Author ORCID Identifier

Year of Publication


Degree Name

Doctor of Philosophy (PhD)

Document Type

Doctoral Dissertation




Educational, School, and Counseling Psychology

First Advisor

Dr. Danelle Stevens-Watkins


Individual risk behaviors are not enough to explain STI disparities among African American women. Effects of structural, social, and individual level risk factors may be mitigated by cultural factors that help increase resilience. The current study aimed to examine whether John Henryism Active Coping (JHAC), a cultural correlate marked by physical and mental vigor and self-determination, mitigates relationships between criminal justice status, crack cocaine use, and sex partner risk characteristics. Data were derived from a sample of African American women living in Kentucky (n=643). Ordinal logistic regression and stepwise linear regression analyses were utilized to examine whether interactions between criminal justice status and JHAC predicted (1) crack cocaine use and (2) partner risk characteristics. Moderated mediation analyses examined whether crack use explained the relationship between criminal justice status and partner risk characteristics, and whether JHAC moderated these pathways. Results showed that while main effects of criminal justice status and JHAC were associated with both crack use and partner characteristics, the interaction between criminal justice status and JHAC was only statistically significant for partner risk (B=0.087, p=.019). However, none of these relationships were statistically significant at follow-up. Moderated mediation analyses showed that while crack use did not mediate the relationship between criminal justice status and partner risk characteristics, crack use did significantly predict partner risk over time (B=0.418, p=.022). Results indicate important targets for culturally tailored interventions to improve drug treatment and STI disparities. These novel applications of the John Henryism hypothesis can inform future efforts to enhance cultural resilience among African American women.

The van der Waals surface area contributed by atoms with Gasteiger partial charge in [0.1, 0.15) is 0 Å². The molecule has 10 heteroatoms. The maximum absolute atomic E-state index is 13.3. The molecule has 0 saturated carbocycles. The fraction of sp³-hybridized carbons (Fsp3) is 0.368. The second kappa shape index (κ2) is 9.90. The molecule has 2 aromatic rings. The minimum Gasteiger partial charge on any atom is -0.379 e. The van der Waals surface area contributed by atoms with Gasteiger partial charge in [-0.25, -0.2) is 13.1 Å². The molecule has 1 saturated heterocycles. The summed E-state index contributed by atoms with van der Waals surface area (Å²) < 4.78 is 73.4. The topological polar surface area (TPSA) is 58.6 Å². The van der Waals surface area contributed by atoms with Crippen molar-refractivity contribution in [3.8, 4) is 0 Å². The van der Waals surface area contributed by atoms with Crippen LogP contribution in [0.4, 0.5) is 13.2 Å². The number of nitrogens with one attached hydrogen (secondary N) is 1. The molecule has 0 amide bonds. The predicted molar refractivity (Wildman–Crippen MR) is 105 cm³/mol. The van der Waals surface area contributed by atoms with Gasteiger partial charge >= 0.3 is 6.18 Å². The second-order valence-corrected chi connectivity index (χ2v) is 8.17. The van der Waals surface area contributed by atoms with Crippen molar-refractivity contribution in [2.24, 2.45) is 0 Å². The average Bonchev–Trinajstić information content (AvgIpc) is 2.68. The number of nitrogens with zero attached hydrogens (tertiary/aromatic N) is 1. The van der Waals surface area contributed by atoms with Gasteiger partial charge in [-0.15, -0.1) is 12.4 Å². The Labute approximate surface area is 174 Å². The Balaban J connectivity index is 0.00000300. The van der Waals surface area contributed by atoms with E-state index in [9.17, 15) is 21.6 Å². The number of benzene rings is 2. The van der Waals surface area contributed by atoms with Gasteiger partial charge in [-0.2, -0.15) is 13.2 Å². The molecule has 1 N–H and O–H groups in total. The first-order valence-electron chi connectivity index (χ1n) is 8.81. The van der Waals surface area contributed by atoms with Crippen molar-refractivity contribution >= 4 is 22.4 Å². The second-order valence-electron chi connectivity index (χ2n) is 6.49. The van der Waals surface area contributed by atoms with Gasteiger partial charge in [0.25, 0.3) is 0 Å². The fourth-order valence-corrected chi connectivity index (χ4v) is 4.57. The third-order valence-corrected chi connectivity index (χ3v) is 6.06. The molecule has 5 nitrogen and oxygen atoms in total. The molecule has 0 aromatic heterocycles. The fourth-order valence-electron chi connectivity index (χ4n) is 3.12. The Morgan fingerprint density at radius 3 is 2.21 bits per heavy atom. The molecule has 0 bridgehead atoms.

Digital Object Identifier (DOI)

Funding Information

This work was supported by the National Institute on Drug Abuse (R01-DA011967, PI: Oser; T32-DA035200, PI: Rush). 2020-2022

Available for download on Friday, August 04, 2023